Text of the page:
Author: Steve Kistulentz
Publisher: Little, Brown and Company
Publication Date: March 6, 2018
Synopsis from Goodreads:
Richard MacMurray, a cable news talking head, is paid handsomely to pontificate on the issues of the moment. On New Year’s Day he is scheduled to appear on a prominent Sunday-morning talk show, but as he awaits the broadcast, the program is interrupted by news of a jet airline crash in Dallas killing everyone on board. Richard becomes aware that his sister Mary Beth was aboard the flight, leaving her six-year-old son Gabriel behind. Richard, his only living relative, must take Gabriel in. Panorama dramatizes the ever-widening impact of a single moment over the span of one day–on the victims and their loved ones, but also the plane’s mechanic, the airport janitor, and casual observers such as the teenager in a dingy motel who captures the plane’s final moments on video. Within this novel’s expansive scope, Kistulentz constructs an intimate, page-turning portrait of human loss.
This book was a big let down for me. When I first read the description for Panorama, I couldn’t wait to get my hands on these pages. It seemed like something a little different than what I’ve been reading lately and I was hopeful that the potential that the synopsis had would translate into an excellent story. I was sadly mistaken and was left very disappointed in this debut novel.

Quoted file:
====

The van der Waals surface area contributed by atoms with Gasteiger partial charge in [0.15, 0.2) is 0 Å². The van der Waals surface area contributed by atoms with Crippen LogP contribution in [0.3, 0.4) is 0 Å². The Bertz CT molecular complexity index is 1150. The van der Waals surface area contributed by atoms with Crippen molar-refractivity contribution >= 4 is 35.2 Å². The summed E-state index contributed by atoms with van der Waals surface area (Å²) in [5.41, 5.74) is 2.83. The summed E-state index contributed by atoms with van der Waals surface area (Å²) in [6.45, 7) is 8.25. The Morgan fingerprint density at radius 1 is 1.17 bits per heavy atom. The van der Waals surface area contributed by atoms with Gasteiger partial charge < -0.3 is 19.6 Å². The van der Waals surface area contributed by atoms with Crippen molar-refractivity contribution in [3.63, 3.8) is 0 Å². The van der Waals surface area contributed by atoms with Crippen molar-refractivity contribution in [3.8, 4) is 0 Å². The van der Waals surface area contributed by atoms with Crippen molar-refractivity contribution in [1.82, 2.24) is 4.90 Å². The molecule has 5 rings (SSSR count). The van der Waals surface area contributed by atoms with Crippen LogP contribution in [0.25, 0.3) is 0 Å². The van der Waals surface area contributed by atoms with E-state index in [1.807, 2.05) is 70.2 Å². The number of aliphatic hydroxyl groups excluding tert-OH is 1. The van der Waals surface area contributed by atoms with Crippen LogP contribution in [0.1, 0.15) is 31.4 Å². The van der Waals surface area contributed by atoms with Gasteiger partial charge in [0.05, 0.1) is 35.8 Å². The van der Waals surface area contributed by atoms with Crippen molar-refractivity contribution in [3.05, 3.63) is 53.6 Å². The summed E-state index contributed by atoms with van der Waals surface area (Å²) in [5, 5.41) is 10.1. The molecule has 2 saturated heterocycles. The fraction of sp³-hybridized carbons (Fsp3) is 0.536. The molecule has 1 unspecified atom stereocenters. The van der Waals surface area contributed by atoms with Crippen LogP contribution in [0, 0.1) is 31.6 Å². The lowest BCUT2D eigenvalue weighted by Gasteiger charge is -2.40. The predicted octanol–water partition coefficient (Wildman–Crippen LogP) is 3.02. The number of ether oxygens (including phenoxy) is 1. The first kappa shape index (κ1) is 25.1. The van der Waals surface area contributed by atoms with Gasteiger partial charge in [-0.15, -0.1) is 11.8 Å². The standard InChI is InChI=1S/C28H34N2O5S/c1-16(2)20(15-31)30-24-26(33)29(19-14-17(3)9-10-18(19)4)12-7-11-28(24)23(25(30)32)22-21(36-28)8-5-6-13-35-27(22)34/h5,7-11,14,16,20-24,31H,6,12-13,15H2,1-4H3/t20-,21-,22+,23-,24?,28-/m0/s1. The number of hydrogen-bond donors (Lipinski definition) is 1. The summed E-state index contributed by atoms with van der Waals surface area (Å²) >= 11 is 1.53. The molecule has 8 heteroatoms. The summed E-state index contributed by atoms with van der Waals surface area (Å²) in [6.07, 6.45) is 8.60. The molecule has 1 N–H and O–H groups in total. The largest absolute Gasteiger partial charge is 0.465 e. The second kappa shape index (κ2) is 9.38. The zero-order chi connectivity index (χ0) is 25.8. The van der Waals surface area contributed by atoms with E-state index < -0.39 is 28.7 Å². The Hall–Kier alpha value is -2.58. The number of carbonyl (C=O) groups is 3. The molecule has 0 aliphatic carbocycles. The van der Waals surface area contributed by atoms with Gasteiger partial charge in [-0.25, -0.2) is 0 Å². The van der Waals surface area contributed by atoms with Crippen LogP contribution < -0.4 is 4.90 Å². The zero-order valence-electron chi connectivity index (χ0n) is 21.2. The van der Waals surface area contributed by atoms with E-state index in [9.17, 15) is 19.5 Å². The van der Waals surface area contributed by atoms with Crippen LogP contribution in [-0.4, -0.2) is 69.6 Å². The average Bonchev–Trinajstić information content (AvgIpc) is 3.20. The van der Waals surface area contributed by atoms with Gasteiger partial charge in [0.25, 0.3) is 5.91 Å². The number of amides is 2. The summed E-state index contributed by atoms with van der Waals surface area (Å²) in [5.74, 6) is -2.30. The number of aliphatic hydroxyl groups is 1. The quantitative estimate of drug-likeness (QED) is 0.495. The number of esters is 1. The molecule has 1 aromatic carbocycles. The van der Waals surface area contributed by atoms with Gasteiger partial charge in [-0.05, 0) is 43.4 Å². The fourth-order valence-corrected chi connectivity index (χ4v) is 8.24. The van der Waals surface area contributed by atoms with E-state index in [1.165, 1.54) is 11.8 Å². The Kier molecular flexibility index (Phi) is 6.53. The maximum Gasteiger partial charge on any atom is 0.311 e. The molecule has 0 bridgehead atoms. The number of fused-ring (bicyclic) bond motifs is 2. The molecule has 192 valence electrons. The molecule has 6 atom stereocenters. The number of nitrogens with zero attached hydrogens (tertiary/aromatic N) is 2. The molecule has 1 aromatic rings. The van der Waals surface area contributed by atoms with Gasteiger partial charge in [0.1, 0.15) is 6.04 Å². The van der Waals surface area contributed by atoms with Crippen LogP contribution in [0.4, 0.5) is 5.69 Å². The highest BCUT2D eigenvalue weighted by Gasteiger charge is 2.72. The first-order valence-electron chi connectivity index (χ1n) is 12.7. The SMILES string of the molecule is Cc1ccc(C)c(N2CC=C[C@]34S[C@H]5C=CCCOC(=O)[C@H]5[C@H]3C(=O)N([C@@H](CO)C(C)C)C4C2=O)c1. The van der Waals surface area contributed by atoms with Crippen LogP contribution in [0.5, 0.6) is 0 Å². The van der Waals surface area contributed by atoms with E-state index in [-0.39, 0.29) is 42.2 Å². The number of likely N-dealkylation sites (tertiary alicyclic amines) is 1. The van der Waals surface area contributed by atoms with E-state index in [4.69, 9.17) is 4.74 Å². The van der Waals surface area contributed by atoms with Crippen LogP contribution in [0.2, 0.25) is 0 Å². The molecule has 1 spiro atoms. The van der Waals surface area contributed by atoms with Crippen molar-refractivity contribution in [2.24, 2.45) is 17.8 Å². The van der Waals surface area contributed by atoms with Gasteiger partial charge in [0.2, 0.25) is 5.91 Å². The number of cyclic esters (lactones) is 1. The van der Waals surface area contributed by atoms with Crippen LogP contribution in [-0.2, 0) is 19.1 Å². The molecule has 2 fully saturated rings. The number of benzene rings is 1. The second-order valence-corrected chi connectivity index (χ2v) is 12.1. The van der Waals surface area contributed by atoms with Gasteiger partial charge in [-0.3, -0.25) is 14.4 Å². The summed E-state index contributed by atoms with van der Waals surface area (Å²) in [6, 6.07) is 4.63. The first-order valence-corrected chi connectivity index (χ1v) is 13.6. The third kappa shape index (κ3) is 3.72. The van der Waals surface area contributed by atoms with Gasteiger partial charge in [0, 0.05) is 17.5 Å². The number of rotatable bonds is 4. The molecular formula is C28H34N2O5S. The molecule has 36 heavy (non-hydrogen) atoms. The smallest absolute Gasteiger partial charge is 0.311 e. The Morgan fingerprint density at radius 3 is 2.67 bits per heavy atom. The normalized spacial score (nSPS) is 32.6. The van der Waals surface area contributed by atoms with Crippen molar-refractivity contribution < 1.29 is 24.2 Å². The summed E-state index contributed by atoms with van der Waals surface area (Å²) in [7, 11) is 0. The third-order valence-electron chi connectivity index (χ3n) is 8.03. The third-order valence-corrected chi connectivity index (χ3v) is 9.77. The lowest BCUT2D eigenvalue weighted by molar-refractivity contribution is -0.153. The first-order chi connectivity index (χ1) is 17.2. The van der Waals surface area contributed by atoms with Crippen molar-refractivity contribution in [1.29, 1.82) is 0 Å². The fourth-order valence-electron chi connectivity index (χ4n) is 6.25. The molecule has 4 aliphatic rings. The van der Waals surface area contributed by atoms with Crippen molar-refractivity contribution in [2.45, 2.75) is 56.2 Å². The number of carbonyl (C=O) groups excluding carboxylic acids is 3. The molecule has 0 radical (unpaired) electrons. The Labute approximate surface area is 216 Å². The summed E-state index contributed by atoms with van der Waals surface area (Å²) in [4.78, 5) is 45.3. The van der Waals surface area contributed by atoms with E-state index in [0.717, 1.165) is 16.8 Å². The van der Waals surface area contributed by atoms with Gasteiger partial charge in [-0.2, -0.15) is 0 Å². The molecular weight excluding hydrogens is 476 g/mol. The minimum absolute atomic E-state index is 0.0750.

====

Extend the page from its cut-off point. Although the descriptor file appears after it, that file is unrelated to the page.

Panorama tells a story of an accident that stuns a community told from so many perspectives. Often times the use of multiple perspectives can be used to convey chaos or to demonstrate the reach of a particular event, which is what I think the author was going for. However, it created a disjointed narrative with many underdeveloped and unnecessary characters that really impeded on the main plot line of the story. I thought that the true and moving tale got lost among the voices and it was impossible to pull it out. I got a bit sick of things when a 3 page chapter introduced a perspective of a kennel worker taking care of a crash victim’s dog. Stories were left unfinished and loose ends were not tied, making for an unsatisfying read.
This may be harsh, but had I been the editor of this book, I would have slashed the first third of the book and told the author, “ok, how start here on page 150.” The story is not what is portrayed on the jacket or promo copy. It’s slow moving and there is so much extraneous build up at the beginning, for characters that I cared nothing about and had no emotional attachment to. I truly thought this was a story that was going to start out with a terrible tragedy (since that’s what the jacket tells us) and transforms into a heart-wrenching tale about a brother full of regrets after the death of his sister who tries to make amends and fill the boots of a father figure to a boy left orphaned in the wake of unthinkable tragedy. My hopes were dashed. Spoilers: we don’t ever get to see the uncle and nephew reunited in the wake of the devastation. Point 2 for dissatisfaction. The book ends with so many things left unresolved and so much story left untold.
My unrealized expectations have left me sorely disappointed in this title. I would dissuade you from reading. If you liked it better than I did, then let me know in a comment! I’d be thrilled to hear about a more positive reading experience.